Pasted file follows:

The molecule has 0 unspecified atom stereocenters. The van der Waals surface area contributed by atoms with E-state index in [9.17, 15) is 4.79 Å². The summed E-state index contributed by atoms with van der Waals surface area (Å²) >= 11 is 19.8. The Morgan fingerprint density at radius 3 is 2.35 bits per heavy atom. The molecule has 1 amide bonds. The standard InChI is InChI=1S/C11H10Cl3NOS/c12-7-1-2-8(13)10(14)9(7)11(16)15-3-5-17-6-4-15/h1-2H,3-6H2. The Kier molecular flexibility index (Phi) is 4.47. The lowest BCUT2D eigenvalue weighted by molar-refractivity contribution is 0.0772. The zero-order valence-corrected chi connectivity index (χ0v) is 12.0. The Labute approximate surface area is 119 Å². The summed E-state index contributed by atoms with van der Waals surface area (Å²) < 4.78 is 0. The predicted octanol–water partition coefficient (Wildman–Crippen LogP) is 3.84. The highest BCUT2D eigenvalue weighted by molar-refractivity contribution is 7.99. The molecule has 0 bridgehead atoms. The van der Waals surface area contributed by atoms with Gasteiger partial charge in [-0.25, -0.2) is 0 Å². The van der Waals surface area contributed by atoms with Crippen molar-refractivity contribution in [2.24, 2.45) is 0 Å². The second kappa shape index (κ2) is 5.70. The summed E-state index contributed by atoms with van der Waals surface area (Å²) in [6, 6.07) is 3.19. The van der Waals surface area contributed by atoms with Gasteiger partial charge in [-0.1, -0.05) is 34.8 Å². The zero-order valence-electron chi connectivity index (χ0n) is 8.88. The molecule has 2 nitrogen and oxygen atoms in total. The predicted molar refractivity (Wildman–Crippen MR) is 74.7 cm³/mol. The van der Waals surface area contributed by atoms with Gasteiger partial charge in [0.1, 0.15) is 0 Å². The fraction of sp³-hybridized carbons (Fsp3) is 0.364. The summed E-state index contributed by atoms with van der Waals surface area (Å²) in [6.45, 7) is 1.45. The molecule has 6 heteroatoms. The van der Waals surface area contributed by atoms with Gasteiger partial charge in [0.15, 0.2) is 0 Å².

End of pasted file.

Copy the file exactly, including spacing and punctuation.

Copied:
The molecule has 0 unspecified atom stereocenters. The van der Waals surface area contributed by atoms with E-state index in [9.17, 15) is 4.79 Å². The summed E-state index contributed by atoms with van der Waals surface area (Å²) >= 11 is 19.8. The Morgan fingerprint density at radius 3 is 2.35 bits per heavy atom. The molecule has 1 amide bonds. The standard InChI is InChI=1S/C11H10Cl3NOS/c12-7-1-2-8(13)10(14)9(7)11(16)15-3-5-17-6-4-15/h1-2H,3-6H2. The Kier molecular flexibility index (Phi) is 4.47. The lowest BCUT2D eigenvalue weighted by molar-refractivity contribution is 0.0772. The zero-order valence-corrected chi connectivity index (χ0v) is 12.0. The Labute approximate surface area is 119 Å². The summed E-state index contributed by atoms with van der Waals surface area (Å²) < 4.78 is 0. The predicted octanol–water partition coefficient (Wildman–Crippen LogP) is 3.84. The highest BCUT2D eigenvalue weighted by molar-refractivity contribution is 7.99. The molecule has 0 bridgehead atoms. The van der Waals surface area contributed by atoms with Gasteiger partial charge in [-0.25, -0.2) is 0 Å². The van der Waals surface area contributed by atoms with Crippen molar-refractivity contribution in [2.24, 2.45) is 0 Å². The second kappa shape index (κ2) is 5.70. The summed E-state index contributed by atoms with van der Waals surface area (Å²) in [6, 6.07) is 3.19. The van der Waals surface area contributed by atoms with Gasteiger partial charge in [-0.1, -0.05) is 34.8 Å². The zero-order valence-electron chi connectivity index (χ0n) is 8.88. The molecule has 2 nitrogen and oxygen atoms in total. The predicted molar refractivity (Wildman–Crippen MR) is 74.7 cm³/mol. The van der Waals surface area contributed by atoms with Gasteiger partial charge in [0.1, 0.15) is 0 Å². The fraction of sp³-hybridized carbons (Fsp3) is 0.364. The summed E-state index contributed by atoms with van der Waals surface area (Å²) in [6.45, 7) is 1.45. The molecule has 6 heteroatoms. The van der Waals surface area contributed by atoms with Gasteiger partial charge in [0.15, 0.2) is 0 Å².